Scary as Monday’s start to U.S. stock trading was, the halt that it triggered looks to have done its job, at least for now.
The S&P 500 plunged 7% four minutes into the session, tripping a NYSE circuit breaker aimed at preventing a broader panic. After trading resumed, the index dipped just a bit more, then quickly pared losses to trade about 5.5% lower as of mid-morning in New York.
“There’s a reason why they have those circuit breakers -- it’s to give people time to come back from panicked feelings,” said Chris Zaccarelli, the chief investment officer at Independent Advisor Alliance. “It’s always a good idea to give people time to digest the move and apply some logic.”
The stock rout, spurred by tumbling oil prices and growing fear of the economic impact of the coronavirus, put the vitality of the longest-ever bull market in jeopardy. The index is now down about 17% from a record reached in mid-February.
“Certainly that 15-minute pause seemed to create a little bit of stability,” said Rob Romano, head of Americas portfolio advice at UBS Global Wealth Management. “That’s exactly why we have it in place, to ensure that moves are orderly.”
Read more: How circuit breakers calm market panic: QuickTake
Volatility has reigned in markets around the world amid an outbreak that has infected more than 108,000 people. At least 10 billion shares have traded on U.S. exchanges each day for two weeks, and the VIX -- dubbed Wall Street’s “fear gauge” -- has closed above 30 for seven days straight.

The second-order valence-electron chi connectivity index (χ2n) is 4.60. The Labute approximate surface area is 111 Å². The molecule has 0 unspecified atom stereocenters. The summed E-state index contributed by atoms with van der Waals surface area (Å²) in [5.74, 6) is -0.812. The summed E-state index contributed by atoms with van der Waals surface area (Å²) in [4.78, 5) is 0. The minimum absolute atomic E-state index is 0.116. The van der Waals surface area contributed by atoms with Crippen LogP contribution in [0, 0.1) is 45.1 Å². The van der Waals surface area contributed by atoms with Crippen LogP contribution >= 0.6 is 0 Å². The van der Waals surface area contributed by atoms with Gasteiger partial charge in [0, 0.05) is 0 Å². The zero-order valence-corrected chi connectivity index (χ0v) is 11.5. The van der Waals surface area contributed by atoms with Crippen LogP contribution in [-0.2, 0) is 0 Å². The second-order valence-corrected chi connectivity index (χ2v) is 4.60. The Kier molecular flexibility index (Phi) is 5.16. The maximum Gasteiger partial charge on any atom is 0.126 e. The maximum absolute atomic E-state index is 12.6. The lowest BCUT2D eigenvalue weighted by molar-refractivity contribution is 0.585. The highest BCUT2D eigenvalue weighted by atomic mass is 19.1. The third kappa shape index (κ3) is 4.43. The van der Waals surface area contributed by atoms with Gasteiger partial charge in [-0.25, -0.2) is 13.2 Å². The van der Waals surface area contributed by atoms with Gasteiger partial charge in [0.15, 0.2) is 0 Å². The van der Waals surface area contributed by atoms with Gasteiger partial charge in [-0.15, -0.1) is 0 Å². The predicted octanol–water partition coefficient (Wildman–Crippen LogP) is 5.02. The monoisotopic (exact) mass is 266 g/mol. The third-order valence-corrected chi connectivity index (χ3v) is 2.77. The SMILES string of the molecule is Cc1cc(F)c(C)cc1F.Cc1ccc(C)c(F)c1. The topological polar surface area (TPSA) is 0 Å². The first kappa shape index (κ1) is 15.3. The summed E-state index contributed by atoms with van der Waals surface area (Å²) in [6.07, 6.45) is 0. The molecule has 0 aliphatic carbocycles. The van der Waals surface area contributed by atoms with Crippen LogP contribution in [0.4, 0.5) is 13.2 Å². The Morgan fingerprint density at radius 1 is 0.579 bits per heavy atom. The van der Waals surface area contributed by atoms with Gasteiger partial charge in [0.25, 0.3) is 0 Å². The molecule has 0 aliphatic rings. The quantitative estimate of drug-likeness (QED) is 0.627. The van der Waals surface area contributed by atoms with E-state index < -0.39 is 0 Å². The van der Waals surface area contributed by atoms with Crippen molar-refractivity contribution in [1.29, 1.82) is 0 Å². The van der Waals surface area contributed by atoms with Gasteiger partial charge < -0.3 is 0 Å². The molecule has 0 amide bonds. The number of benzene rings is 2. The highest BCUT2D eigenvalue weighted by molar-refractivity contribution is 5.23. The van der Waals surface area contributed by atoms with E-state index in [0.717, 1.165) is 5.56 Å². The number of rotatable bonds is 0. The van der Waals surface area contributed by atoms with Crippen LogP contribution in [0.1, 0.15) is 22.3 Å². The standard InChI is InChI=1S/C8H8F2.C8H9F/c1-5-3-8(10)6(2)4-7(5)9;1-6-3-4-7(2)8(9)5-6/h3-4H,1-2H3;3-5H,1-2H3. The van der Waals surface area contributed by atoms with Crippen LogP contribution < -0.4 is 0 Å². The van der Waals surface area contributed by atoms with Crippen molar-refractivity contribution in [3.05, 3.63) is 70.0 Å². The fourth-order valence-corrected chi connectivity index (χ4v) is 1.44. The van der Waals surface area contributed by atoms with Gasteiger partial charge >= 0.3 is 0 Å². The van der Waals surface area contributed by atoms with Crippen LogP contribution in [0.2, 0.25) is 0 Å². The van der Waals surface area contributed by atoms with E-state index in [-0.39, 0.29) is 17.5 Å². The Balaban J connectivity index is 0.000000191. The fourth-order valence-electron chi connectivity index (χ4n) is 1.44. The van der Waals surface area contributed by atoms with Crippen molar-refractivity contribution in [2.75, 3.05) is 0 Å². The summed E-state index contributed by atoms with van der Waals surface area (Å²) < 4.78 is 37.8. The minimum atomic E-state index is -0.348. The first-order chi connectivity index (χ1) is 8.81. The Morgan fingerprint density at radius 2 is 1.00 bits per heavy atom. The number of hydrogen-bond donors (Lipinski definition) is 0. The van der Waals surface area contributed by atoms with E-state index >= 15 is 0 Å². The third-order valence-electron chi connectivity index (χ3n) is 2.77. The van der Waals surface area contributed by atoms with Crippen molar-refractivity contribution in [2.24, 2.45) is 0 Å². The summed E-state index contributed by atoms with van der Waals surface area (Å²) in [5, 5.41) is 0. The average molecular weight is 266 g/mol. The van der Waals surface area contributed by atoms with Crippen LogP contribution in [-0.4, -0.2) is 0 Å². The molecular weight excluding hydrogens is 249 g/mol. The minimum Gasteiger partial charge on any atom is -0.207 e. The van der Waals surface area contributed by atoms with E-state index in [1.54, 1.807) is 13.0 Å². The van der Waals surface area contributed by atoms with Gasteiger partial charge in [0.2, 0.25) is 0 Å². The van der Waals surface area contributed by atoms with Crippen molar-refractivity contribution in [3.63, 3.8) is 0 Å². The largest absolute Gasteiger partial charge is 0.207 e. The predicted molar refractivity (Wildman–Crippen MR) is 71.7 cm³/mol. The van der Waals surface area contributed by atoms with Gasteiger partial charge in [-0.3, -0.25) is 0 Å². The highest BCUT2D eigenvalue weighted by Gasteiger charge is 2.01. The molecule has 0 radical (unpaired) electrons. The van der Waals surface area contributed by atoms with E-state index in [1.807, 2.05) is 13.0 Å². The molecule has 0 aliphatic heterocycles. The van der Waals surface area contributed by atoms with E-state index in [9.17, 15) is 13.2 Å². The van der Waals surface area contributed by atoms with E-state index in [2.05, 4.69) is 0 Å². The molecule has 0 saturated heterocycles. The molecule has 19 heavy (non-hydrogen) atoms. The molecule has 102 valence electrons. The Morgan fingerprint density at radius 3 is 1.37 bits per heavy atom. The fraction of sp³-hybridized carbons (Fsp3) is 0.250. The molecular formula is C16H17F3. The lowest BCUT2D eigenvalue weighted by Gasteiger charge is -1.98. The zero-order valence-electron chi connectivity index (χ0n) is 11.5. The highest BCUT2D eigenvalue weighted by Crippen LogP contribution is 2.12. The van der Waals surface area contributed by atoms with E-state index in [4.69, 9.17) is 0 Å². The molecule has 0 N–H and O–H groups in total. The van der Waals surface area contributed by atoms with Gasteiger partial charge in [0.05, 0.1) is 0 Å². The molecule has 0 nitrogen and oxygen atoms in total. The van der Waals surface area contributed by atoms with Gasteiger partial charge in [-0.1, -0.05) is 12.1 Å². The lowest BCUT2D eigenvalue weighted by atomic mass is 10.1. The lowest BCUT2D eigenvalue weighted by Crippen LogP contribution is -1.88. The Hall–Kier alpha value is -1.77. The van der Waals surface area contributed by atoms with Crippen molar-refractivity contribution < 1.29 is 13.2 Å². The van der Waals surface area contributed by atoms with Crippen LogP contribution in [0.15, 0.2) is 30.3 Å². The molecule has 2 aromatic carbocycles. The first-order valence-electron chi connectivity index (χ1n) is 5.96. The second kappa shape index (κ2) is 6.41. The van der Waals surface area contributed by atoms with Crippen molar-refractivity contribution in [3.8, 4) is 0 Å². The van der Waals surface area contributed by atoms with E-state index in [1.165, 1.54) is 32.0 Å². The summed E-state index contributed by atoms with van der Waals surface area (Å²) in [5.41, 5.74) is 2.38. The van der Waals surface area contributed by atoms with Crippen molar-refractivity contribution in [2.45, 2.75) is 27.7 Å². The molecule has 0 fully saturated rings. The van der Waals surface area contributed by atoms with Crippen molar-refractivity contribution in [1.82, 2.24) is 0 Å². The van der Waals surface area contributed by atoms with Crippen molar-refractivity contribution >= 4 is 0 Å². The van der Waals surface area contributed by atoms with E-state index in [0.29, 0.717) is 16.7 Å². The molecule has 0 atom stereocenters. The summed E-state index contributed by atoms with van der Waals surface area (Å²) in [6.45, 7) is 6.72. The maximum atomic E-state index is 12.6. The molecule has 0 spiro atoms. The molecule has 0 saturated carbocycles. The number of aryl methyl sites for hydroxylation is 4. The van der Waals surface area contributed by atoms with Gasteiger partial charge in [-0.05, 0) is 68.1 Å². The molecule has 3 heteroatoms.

Futures had plunged 4.89% overnight Sunday, triggering exchange rules that limit losses on those contracts and distorting price discovery for the cash market before the opening. Crude oil fell as much as 34% to $27.34 a barrel, the worst day since the Gulf War in 1991, after Saudi Arabia initiated an all-out price war.
Another 15-minute pause would happen if stocks reverse course and losses reach 13%, a drop that would put the S&P 500 at 2,585.96. If the decline hits 20%, or 2,377.9, markets will close for the day. Only the 20% rule applies in the final 35 minutes of cash trading. Traders have never seen a 13% or 20% breaker trip.
Today’s stoppage likely interrupted computer-driven trades based on algorithms, potentially preventing much bigger losses, according to Matt Maley, an equity strategist at Miller Tabak & Co.
“That doesn’t mean the market cannot go back down and make a lower-low at some point, but the circuit breaker worked as it was intended to this morning,” he said.
(A prior version of this story was corrected to indicate the breakers never tripped under current rules.)
--With assistance from Elena Popina, Luke Kawa, Lu Wang and Katherine Greifeld.
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